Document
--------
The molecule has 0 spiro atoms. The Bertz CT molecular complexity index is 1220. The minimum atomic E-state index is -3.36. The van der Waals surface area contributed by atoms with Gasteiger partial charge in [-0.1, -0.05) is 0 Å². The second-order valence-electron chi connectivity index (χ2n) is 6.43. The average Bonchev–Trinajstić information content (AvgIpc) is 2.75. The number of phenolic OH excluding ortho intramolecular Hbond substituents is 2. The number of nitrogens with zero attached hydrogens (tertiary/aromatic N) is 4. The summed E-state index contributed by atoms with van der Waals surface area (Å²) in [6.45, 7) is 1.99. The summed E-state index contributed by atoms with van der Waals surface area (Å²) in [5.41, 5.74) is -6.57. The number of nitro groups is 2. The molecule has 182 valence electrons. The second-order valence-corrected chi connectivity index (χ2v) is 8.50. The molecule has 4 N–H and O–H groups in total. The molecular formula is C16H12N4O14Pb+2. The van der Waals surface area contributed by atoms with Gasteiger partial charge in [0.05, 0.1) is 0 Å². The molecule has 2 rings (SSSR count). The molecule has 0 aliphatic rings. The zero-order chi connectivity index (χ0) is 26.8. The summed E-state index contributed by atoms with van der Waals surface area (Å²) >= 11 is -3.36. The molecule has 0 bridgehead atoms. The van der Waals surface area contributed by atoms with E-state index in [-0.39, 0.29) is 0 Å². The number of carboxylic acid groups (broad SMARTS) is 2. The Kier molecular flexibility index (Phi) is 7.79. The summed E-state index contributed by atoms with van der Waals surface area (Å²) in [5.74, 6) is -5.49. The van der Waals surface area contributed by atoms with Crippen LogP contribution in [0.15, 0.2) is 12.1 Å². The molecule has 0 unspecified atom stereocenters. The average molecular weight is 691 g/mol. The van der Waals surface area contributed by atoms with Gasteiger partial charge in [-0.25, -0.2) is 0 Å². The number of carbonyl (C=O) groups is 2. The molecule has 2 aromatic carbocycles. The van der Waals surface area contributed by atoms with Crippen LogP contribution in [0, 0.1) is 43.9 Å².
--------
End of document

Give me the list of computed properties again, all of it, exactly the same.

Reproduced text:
The molecule has 0 spiro atoms. The Bertz CT molecular complexity index is 1220. The minimum atomic E-state index is -3.36. The van der Waals surface area contributed by atoms with Gasteiger partial charge in [-0.1, -0.05) is 0 Å². The second-order valence-electron chi connectivity index (χ2n) is 6.43. The average Bonchev–Trinajstić information content (AvgIpc) is 2.75. The number of phenolic OH excluding ortho intramolecular Hbond substituents is 2. The number of nitrogens with zero attached hydrogens (tertiary/aromatic N) is 4. The summed E-state index contributed by atoms with van der Waals surface area (Å²) in [6.45, 7) is 1.99. The summed E-state index contributed by atoms with van der Waals surface area (Å²) in [5.41, 5.74) is -6.57. The number of nitro groups is 2. The molecule has 182 valence electrons. The second-order valence-corrected chi connectivity index (χ2v) is 8.50. The molecule has 4 N–H and O–H groups in total. The molecular formula is C16H12N4O14Pb+2. The van der Waals surface area contributed by atoms with Gasteiger partial charge in [0.05, 0.1) is 0 Å². The molecule has 2 rings (SSSR count). The molecule has 0 aliphatic rings. The zero-order chi connectivity index (χ0) is 26.8. The summed E-state index contributed by atoms with van der Waals surface area (Å²) >= 11 is -3.36. The molecule has 0 bridgehead atoms. The van der Waals surface area contributed by atoms with E-state index in [-0.39, 0.29) is 0 Å². The number of carboxylic acid groups (broad SMARTS) is 2. The Kier molecular flexibility index (Phi) is 7.79. The summed E-state index contributed by atoms with van der Waals surface area (Å²) in [5.74, 6) is -5.49. The van der Waals surface area contributed by atoms with Crippen LogP contribution in [0.15, 0.2) is 12.1 Å². The molecule has 0 unspecified atom stereocenters. The average molecular weight is 691 g/mol. The van der Waals surface area contributed by atoms with Gasteiger partial charge in [-0.25, -0.2) is 0 Å². The number of carbonyl (C=O) groups is 2. The molecule has 2 aromatic carbocycles. The van der Waals surface area contributed by atoms with Crippen LogP contribution in [0, 0.1) is 43.9 Å².